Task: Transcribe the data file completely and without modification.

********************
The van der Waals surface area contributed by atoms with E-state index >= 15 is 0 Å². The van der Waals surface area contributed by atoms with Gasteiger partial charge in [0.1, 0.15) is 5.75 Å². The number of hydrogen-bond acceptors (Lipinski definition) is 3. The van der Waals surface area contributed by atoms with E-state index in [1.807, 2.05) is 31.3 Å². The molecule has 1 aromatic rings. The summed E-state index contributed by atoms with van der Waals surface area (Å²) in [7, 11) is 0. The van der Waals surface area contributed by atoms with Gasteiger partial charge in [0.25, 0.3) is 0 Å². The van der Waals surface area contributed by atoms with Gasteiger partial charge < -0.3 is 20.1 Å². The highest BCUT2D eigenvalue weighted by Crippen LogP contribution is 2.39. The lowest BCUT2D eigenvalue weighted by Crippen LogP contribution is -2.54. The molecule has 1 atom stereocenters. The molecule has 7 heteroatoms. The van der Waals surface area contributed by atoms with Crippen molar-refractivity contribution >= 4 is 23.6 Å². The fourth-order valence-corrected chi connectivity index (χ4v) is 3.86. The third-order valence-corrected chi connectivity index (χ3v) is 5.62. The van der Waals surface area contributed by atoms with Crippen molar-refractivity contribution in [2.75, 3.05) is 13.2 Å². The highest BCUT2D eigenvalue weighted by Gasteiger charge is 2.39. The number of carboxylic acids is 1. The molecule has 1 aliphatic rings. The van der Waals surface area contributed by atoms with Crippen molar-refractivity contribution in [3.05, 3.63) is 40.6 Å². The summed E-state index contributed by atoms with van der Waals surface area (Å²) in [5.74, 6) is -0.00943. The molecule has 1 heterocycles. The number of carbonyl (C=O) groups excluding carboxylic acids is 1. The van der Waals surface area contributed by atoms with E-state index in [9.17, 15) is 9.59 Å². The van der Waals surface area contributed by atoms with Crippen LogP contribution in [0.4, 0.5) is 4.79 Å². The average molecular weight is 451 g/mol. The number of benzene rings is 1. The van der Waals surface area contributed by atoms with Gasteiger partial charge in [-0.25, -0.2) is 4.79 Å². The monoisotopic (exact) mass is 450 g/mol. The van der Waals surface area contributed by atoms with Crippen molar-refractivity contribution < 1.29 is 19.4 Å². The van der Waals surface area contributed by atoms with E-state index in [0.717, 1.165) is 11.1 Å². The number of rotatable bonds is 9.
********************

The van der Waals surface area contributed by atoms with E-state index >= 15 is 0 Å². The van der Waals surface area contributed by atoms with Gasteiger partial charge in [0.1, 0.15) is 5.75 Å². The number of hydrogen-bond acceptors (Lipinski definition) is 3. The van der Waals surface area contributed by atoms with E-state index in [1.807, 2.05) is 31.3 Å². The molecule has 1 aromatic rings. The summed E-state index contributed by atoms with van der Waals surface area (Å²) in [7, 11) is 0. The van der Waals surface area contributed by atoms with Gasteiger partial charge in [0.25, 0.3) is 0 Å². The van der Waals surface area contributed by atoms with Gasteiger partial charge < -0.3 is 20.1 Å². The highest BCUT2D eigenvalue weighted by Crippen LogP contribution is 2.39. The lowest BCUT2D eigenvalue weighted by Crippen LogP contribution is -2.54. The molecule has 1 atom stereocenters. The molecule has 7 heteroatoms. The van der Waals surface area contributed by atoms with Crippen molar-refractivity contribution >= 4 is 23.6 Å². The fourth-order valence-corrected chi connectivity index (χ4v) is 3.86. The third-order valence-corrected chi connectivity index (χ3v) is 5.62. The van der Waals surface area contributed by atoms with Crippen molar-refractivity contribution in [2.75, 3.05) is 13.2 Å². The highest BCUT2D eigenvalue weighted by Gasteiger charge is 2.39. The number of carboxylic acids is 1. The molecule has 1 aliphatic rings. The van der Waals surface area contributed by atoms with Crippen molar-refractivity contribution in [3.05, 3.63) is 40.6 Å². The summed E-state index contributed by atoms with van der Waals surface area (Å²) in [5.74, 6) is -0.00943. The molecule has 1 heterocycles. The number of carbonyl (C=O) groups excluding carboxylic acids is 1. The van der Waals surface area contributed by atoms with E-state index in [9.17, 15) is 9.59 Å². The van der Waals surface area contributed by atoms with Crippen LogP contribution in [0.4, 0.5) is 4.79 Å². The average molecular weight is 451 g/mol. The number of benzene rings is 1. The van der Waals surface area contributed by atoms with Gasteiger partial charge in [-0.25, -0.2) is 4.79 Å². The monoisotopic (exact) mass is 450 g/mol. The van der Waals surface area contributed by atoms with Crippen molar-refractivity contribution < 1.29 is 19.4 Å². The van der Waals surface area contributed by atoms with E-state index in [0.717, 1.165) is 11.1 Å². The number of rotatable bonds is 9.